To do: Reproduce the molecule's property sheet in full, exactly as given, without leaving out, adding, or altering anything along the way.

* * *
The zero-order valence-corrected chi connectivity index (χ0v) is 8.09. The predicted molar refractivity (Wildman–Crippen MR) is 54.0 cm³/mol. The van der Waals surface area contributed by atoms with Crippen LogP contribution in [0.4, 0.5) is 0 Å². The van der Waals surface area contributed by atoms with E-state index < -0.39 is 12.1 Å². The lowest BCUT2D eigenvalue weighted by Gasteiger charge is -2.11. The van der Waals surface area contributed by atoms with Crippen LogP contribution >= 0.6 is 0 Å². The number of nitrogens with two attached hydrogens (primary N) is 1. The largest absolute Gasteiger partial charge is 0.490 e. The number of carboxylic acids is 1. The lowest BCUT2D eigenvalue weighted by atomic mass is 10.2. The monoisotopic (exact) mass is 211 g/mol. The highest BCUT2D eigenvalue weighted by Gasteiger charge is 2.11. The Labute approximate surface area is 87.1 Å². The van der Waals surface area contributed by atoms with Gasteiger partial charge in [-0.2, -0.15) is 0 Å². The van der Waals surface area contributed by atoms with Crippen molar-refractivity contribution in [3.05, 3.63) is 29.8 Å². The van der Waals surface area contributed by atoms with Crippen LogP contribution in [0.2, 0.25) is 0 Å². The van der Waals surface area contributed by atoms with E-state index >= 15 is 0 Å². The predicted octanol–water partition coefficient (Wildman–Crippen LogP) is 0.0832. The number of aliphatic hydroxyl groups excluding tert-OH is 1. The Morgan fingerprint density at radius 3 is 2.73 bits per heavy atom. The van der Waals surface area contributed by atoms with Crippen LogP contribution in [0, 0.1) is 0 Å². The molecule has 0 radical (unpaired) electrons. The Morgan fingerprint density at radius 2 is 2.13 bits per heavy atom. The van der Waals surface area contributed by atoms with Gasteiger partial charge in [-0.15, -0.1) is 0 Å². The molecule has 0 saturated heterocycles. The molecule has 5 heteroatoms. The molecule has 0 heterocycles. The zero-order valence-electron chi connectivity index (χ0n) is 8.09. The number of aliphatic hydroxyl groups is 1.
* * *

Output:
The zero-order valence-corrected chi connectivity index (χ0v) is 8.09. The predicted molar refractivity (Wildman–Crippen MR) is 54.0 cm³/mol. The van der Waals surface area contributed by atoms with Crippen LogP contribution in [0.4, 0.5) is 0 Å². The van der Waals surface area contributed by atoms with E-state index < -0.39 is 12.1 Å². The lowest BCUT2D eigenvalue weighted by Gasteiger charge is -2.11. The van der Waals surface area contributed by atoms with Crippen LogP contribution >= 0.6 is 0 Å². The number of nitrogens with two attached hydrogens (primary N) is 1. The largest absolute Gasteiger partial charge is 0.490 e. The number of carboxylic acids is 1. The lowest BCUT2D eigenvalue weighted by atomic mass is 10.2. The monoisotopic (exact) mass is 211 g/mol. The highest BCUT2D eigenvalue weighted by Gasteiger charge is 2.11. The Labute approximate surface area is 87.1 Å². The van der Waals surface area contributed by atoms with Gasteiger partial charge in [-0.2, -0.15) is 0 Å². The van der Waals surface area contributed by atoms with Crippen molar-refractivity contribution in [3.05, 3.63) is 29.8 Å². The van der Waals surface area contributed by atoms with Crippen LogP contribution in [0.2, 0.25) is 0 Å². The van der Waals surface area contributed by atoms with E-state index >= 15 is 0 Å². The predicted octanol–water partition coefficient (Wildman–Crippen LogP) is 0.0832. The number of aliphatic hydroxyl groups excluding tert-OH is 1. The Morgan fingerprint density at radius 3 is 2.73 bits per heavy atom. The van der Waals surface area contributed by atoms with Crippen LogP contribution in [0, 0.1) is 0 Å². The molecule has 0 radical (unpaired) electrons. The Morgan fingerprint density at radius 2 is 2.13 bits per heavy atom. The van der Waals surface area contributed by atoms with Gasteiger partial charge in [-0.15, -0.1) is 0 Å². The molecule has 0 saturated heterocycles. The molecule has 5 heteroatoms. The molecule has 0 heterocycles. The zero-order valence-electron chi connectivity index (χ0n) is 8.09. The number of aliphatic hydroxyl groups is 1.